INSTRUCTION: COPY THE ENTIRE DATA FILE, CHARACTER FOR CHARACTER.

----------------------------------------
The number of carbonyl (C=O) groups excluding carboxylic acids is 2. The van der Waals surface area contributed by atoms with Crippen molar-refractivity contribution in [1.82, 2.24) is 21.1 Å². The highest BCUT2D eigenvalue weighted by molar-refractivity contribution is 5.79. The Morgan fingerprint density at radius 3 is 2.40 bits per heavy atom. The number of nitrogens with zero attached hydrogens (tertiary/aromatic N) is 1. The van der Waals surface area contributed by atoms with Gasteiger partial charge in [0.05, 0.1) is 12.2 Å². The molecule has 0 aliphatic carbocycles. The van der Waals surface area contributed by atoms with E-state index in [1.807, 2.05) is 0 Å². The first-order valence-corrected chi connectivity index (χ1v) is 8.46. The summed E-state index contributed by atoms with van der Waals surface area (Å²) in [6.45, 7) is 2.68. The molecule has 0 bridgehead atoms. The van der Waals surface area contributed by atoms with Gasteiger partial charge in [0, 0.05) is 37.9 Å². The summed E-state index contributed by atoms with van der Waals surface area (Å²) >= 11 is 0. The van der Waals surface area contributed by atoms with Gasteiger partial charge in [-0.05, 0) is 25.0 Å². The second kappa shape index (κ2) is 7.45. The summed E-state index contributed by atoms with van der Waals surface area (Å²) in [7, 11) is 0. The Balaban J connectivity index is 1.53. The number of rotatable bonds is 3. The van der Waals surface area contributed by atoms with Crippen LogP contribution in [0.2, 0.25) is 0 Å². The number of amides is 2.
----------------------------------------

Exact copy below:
The number of carbonyl (C=O) groups excluding carboxylic acids is 2. The van der Waals surface area contributed by atoms with Crippen molar-refractivity contribution in [1.82, 2.24) is 21.1 Å². The highest BCUT2D eigenvalue weighted by molar-refractivity contribution is 5.79. The Morgan fingerprint density at radius 3 is 2.40 bits per heavy atom. The number of nitrogens with zero attached hydrogens (tertiary/aromatic N) is 1. The van der Waals surface area contributed by atoms with Gasteiger partial charge in [0.05, 0.1) is 12.2 Å². The molecule has 0 aliphatic carbocycles. The van der Waals surface area contributed by atoms with E-state index in [1.807, 2.05) is 0 Å². The first-order valence-corrected chi connectivity index (χ1v) is 8.46. The summed E-state index contributed by atoms with van der Waals surface area (Å²) in [6.45, 7) is 2.68. The molecule has 0 bridgehead atoms. The van der Waals surface area contributed by atoms with Gasteiger partial charge in [0, 0.05) is 37.9 Å². The summed E-state index contributed by atoms with van der Waals surface area (Å²) >= 11 is 0. The van der Waals surface area contributed by atoms with Gasteiger partial charge in [-0.05, 0) is 25.0 Å². The second kappa shape index (κ2) is 7.45. The summed E-state index contributed by atoms with van der Waals surface area (Å²) in [7, 11) is 0. The Balaban J connectivity index is 1.53. The number of rotatable bonds is 3. The van der Waals surface area contributed by atoms with Crippen LogP contribution in [0.2, 0.25) is 0 Å². The number of amides is 2.